Is Rex Hobart an urban cowboy? Well, if you consider that he makes his home not too far from the city's Country Club Plaza and his closest recent bovine contact came from last year's Cows on Parade, maybe. But if you've given a listen to either one of his releases with the Misery Boys or happened upon his fantastic (if fabricated) life story on the band's Web site, then you know he most certainly is not. Still, he had trouble convincing even himself of his country credentials when he first arrived in Kansas City more than a decade ago.
The reason for that trepidation: Hobart relocated to Kansas City from South Central (Missouri, that is), where country music is as much a part of daily life as chores and the hog report. The only thing Hobart knew then was that he did not want to play country, so, like many rebellious young men, he turned to music that was loud, obnoxious and completely different from what he'd previously encountered. Fronting the post-punk group Giant's Chair, Hobart played a seminal role in birthing KC's indie-rock scene.
"I think that both bands are probably too loud," says Hobart, finding one similarity between Giant's Chair and his Misery Boys, "and I don't know if that has to do with our playing or our hearing; maybe both."
Hobart has a much easier time describing the differences between his musical pursuits. "With Giant's Chair, it was more of an abstract affair, trying to create a new sound, and Rex Hobart is more of an established form, so I guess that's how they relate, in that they're diametrically opposed to each other," he explains. "I don't think there could have been one without the other, though, and I think the rock stuff was a process of elimination in a lot of ways. With Giant's Chair, it got to the point where I had exhausted the possibilities of what you could do with weird chord progressions. The rock stuff was probably a reaction, and the country stuff has probably come as a reaction to the rock stuff that I did. I'm a firm believer in the swinging pendulum."
Thank God the pendulum swung when it did. Giant's Chair was a band revered by musicians and other audiophiles in the region, but Rex Hobart and the Misery Boys have grown to become one of the most distinctive acts ever produced by this area. Critically lauded and able to wow audiences nationwide with their skill and superior showmanship, Rex and his posse seem to possess unlimited potential. But Kansas City isn't Nashville, and there is a ceiling to the success a honky-tonk band can experience around these parts. Not that this seems to bother Hobart.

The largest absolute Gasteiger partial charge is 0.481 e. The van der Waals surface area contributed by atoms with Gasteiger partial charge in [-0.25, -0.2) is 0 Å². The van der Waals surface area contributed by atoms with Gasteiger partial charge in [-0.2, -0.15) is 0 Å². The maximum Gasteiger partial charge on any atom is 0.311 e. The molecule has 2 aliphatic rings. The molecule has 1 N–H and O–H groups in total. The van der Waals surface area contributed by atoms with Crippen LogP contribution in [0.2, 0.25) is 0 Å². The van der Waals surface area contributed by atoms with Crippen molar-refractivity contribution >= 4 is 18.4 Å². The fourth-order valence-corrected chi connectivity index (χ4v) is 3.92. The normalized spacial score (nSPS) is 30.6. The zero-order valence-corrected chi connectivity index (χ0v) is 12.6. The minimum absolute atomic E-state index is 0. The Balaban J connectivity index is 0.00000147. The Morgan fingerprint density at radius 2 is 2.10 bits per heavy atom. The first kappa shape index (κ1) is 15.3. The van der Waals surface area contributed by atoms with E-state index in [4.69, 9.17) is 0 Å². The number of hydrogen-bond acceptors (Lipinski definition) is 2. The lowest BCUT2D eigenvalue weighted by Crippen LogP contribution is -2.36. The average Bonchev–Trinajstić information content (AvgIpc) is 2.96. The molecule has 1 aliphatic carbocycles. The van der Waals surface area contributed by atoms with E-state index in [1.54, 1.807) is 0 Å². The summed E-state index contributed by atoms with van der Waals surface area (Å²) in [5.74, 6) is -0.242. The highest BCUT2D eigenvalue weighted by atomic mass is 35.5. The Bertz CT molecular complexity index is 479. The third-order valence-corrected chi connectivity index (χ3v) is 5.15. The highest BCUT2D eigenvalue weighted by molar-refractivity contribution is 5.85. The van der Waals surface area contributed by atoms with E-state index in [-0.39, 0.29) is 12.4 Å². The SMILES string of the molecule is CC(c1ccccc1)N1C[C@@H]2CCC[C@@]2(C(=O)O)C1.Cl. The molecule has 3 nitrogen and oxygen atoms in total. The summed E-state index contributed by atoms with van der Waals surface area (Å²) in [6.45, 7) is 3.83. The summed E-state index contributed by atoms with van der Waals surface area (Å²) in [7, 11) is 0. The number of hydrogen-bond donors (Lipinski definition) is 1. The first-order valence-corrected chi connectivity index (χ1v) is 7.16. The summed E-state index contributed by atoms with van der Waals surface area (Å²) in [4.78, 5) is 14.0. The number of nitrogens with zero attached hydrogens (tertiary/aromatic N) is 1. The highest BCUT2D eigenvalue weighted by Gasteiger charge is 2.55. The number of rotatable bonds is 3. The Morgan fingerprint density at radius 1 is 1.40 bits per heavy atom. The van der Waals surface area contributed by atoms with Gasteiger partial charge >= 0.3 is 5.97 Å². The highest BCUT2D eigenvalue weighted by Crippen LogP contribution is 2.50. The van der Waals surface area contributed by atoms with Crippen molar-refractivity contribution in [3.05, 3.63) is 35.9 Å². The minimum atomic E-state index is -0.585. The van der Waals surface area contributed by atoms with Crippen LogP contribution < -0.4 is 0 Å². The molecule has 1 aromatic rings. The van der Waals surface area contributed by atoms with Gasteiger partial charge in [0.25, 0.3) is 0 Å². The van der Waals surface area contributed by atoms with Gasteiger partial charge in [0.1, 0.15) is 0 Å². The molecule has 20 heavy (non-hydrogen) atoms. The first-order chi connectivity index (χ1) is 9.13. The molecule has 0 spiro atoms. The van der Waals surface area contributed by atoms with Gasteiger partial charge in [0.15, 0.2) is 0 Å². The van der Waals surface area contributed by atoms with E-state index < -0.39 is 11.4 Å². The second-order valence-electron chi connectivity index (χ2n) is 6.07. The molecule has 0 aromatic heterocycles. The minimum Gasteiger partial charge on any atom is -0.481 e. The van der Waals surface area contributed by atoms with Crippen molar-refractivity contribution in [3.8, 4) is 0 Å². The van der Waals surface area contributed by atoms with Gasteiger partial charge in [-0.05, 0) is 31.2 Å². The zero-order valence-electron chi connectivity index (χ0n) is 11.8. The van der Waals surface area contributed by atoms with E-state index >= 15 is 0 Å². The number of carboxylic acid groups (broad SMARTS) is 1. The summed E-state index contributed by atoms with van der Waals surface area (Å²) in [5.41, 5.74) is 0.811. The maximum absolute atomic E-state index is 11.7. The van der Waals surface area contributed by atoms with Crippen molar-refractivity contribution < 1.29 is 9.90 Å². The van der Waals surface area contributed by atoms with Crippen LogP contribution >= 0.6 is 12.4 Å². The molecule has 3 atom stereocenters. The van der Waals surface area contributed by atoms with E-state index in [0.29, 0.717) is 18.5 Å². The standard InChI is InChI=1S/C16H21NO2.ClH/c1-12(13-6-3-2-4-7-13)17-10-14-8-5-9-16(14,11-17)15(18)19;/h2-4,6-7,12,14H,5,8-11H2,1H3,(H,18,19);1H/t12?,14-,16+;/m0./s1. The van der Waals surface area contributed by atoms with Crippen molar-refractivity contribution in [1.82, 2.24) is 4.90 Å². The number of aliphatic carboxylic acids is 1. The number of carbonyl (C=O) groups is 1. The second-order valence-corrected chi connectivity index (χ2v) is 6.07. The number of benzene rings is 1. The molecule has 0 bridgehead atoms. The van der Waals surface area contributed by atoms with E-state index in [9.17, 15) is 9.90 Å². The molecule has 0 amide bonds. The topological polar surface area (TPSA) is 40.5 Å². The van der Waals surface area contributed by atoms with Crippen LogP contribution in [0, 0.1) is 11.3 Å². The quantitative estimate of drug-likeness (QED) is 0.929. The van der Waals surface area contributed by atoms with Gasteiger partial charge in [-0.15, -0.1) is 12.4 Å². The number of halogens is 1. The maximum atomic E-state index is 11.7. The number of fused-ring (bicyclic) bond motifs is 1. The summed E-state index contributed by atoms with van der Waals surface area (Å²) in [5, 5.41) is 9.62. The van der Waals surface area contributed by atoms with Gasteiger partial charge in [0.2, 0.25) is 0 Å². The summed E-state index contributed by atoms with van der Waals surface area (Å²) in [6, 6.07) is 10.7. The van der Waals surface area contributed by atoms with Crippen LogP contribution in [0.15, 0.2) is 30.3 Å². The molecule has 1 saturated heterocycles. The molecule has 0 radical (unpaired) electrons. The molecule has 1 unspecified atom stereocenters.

"When we first started, it was us seeing if we could do this, because it sounded like fun," he recalls. "Then, because the band has come this far, and we still have a label, every time something new happens we're like, 'OK, let's see how long we can ride that.'"
So far, the ride's been pretty good for this indie-label band celebrating its fifth birthday, due in large part to the Misery Boys' unconventional -- yet uniquely Kansas Citian -- definition of success. Holiday parties? Not for Hobart. "We got the family stuff out of the way early, and my wife and I took a little trip down to a cabin and holed up for a coupla days." Early slot at a New Year's Eve show nine hours away? Not a problem. "We didn't have to play 'Auld Lang Syne,' and we were lucky in that respect. Since we went on early, we got to get done and get our party on!" Feel your type of music is slighted in Nashville and perpetually overlooked by country-music fans? Look the other way.
"We might be more 'successful' if we knew more about what we were doing or if we were more motivated towards some kind of ultimate success," Hobart admits. "I mean, it'd be nice if we could make more money at it, sure, but we don't think that much about Nashville. If we're flipping around on the radio and find some 'new-country' station, we have a lot of fun tearing it apart. But we all realize that all music, however nefarious it might be, is still serving a purpose. And we don't deliberately try to set ourselves up as opposites of that when we're writing, but we feel we have a mission, too: to preserve these sounds that we're responding to. And that seems to mean more to us than Nashville sounds do now. Granted, the sounds we're feeding off were 'new country' at the time, but we're not responding the same way to pop country right now."
Well, at least if Hobart is an urban cowboy, he's not that type of urban cowboy. His sincerity comes through in conversation just as easily as it bleeds through his music, a fact that makes him an enlightening interview at a time when even local open-mic masters have seemingly unchecked egos. And the fact that Hobart's songs aren't about wily coyotes and homes on the range -- he usually describes using the vitriolic powers of bourbon and ale to cope with misfortune -- makes him less urban cowboy than urban poet, one that uses heartbreaking honky-tonk tunes to tell his tale of woe. Hobart shuns this title of lost-love's laureate, but he does leave these words of wisdom.
"It really doesn't matter what people say; you're gonna have to find your own way through stuff," he says. "People ask about the catharsis of country, and I'm still thinking about that.... I don't know if it's good or bad. But I do know if I'm down, and I hear a story or a song that makes me realize, 'Damn, that's so much worse than I've got it,' then that makes me feel pretty good."